Miller Introduces Act To Reduce Statute Of Limitations For Slip And Fall Lawsuits On Private Property

Woman walking on a snowy sidewalk. Photo by Alice Donovan Rouse on Unsplash

Parry Sound-Muskoka MPP Norm Miller introduced his Private Members Bill: The Occupiers’ Liability Amendment Act, which if passed, would reduce the statute of limitations for slip and fall lawsuits on private property from two years to 10 days, with the exception of extreme cases.

Ten days is the time currently allowed for lawsuits to be issued on municipally managed property, so by establishing the same time-frame for private and public property, Miller believes the bill will ensure fairness and equality for all occupiers of land. Businesses can face lawsuits up to two years after a slip and fall incident caused by snow and ice, even if they were never informed that someone slipped and fell on their property, according to a statement from Miller’s office. It can cost a lot for the businesses to defend themselves after this much time, according to the statement, because it is difficult to find witnesses that remember what happened on a date two years earlier.

“This proposed legislation comes primarily as the result of conversations I have had with business owners and other residents who have approached me with concerns about frivolous lawsuits and excessive insurance premiums” Miller said. “This includes small businesses like the snow removal company Wes Finch & Sons in Bracebridge, who talked about just how expensive and hard it is to get insurance.”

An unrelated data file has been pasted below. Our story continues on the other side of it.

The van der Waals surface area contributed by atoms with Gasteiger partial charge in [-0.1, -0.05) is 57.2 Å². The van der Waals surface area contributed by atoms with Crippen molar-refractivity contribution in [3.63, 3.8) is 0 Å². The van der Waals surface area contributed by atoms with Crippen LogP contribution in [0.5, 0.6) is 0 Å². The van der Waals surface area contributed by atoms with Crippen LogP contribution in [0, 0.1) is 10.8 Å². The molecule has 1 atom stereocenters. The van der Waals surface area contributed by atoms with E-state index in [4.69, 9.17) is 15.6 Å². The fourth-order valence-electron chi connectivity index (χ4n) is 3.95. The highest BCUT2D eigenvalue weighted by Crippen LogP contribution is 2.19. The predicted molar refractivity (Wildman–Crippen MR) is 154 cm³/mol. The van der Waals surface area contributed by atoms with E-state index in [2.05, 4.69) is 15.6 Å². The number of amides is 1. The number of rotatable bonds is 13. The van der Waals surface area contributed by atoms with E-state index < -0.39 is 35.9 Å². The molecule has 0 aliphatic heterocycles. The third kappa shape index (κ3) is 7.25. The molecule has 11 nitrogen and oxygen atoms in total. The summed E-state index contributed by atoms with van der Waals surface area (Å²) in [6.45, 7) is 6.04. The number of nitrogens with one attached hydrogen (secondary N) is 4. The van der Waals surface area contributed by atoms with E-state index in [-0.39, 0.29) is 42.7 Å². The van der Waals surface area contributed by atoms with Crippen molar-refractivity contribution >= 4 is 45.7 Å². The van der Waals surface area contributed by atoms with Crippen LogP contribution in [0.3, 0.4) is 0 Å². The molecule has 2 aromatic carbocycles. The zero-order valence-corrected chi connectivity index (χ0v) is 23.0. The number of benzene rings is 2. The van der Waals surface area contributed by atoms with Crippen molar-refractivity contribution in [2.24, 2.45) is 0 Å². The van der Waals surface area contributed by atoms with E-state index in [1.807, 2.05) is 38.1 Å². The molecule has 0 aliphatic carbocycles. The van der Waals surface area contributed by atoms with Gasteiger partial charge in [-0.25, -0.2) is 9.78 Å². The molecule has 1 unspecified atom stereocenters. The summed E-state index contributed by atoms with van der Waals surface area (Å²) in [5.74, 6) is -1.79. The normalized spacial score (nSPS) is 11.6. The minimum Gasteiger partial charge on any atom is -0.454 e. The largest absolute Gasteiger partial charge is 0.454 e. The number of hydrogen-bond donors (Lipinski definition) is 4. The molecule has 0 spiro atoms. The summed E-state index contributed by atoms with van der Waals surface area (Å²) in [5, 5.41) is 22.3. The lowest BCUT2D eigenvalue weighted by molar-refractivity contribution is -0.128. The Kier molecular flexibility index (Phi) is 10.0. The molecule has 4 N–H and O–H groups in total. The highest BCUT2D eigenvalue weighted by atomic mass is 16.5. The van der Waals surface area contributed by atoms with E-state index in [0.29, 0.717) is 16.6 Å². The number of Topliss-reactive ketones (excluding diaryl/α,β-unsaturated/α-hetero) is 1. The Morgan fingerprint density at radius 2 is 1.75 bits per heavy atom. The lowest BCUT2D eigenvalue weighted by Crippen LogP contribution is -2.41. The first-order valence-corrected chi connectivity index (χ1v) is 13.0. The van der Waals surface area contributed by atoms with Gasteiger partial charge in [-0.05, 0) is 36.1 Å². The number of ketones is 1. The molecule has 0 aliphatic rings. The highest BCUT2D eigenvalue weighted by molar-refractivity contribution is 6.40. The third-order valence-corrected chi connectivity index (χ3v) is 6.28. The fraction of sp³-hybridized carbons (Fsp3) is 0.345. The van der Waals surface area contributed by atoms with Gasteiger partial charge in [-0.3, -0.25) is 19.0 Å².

Reducing the statute of limitations on slip and fall lawsuits to ten days would make it easier for businesses in Ontario to defend themselves in cases of slip and fall incidents. It will also reduce the number of frivolous lawsuits, according to Miller, decreasing insurance costs and court backlog.

“This bill has really touched on something that deals with things that I’ve run into as a lawyer,” said Doug Downey, MPP for Barrie-Springwater-Ore-Medonte. “I endorse this 100 per cent. I think it’s a prudent thing to do. It actually is a benefit to people who are plaintiffs and it’s a benefit to people who will be defendants—and let the courts sort it out.”


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